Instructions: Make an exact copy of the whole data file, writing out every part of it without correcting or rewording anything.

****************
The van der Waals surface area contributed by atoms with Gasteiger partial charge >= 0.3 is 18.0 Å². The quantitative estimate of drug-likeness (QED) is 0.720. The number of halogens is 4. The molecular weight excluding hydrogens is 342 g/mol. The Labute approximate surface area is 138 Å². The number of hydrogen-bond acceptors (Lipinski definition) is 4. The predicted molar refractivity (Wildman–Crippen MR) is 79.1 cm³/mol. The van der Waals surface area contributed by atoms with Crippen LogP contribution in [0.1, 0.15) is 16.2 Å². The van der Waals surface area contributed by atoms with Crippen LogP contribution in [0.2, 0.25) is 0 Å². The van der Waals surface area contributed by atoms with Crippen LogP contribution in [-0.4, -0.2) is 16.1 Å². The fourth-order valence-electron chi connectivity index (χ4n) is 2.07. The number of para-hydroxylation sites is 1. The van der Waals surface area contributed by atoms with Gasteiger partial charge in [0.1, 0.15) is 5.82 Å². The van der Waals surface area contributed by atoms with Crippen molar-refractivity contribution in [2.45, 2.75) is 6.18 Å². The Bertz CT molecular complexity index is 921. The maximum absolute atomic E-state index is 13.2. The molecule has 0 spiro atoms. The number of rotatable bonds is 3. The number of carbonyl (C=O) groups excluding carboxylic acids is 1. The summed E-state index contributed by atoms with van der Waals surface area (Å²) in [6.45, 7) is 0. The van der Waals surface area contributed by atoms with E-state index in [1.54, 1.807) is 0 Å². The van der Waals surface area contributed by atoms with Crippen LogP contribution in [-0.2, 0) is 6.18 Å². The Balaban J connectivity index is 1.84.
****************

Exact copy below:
The van der Waals surface area contributed by atoms with Gasteiger partial charge >= 0.3 is 18.0 Å². The quantitative estimate of drug-likeness (QED) is 0.720. The number of halogens is 4. The molecular weight excluding hydrogens is 342 g/mol. The Labute approximate surface area is 138 Å². The number of hydrogen-bond acceptors (Lipinski definition) is 4. The predicted molar refractivity (Wildman–Crippen MR) is 79.1 cm³/mol. The van der Waals surface area contributed by atoms with Crippen LogP contribution in [0.1, 0.15) is 16.2 Å². The van der Waals surface area contributed by atoms with Crippen LogP contribution in [0.2, 0.25) is 0 Å². The van der Waals surface area contributed by atoms with Crippen LogP contribution in [-0.4, -0.2) is 16.1 Å². The fourth-order valence-electron chi connectivity index (χ4n) is 2.07. The number of para-hydroxylation sites is 1. The van der Waals surface area contributed by atoms with Gasteiger partial charge in [0.1, 0.15) is 5.82 Å². The van der Waals surface area contributed by atoms with Crippen molar-refractivity contribution in [2.45, 2.75) is 6.18 Å². The Bertz CT molecular complexity index is 921. The maximum absolute atomic E-state index is 13.2. The molecule has 0 spiro atoms. The number of rotatable bonds is 3. The number of carbonyl (C=O) groups excluding carboxylic acids is 1. The summed E-state index contributed by atoms with van der Waals surface area (Å²) in [6.45, 7) is 0. The van der Waals surface area contributed by atoms with E-state index in [1.54, 1.807) is 0 Å². The van der Waals surface area contributed by atoms with Crippen LogP contribution in [-0.2, 0) is 6.18 Å². The Balaban J connectivity index is 1.84.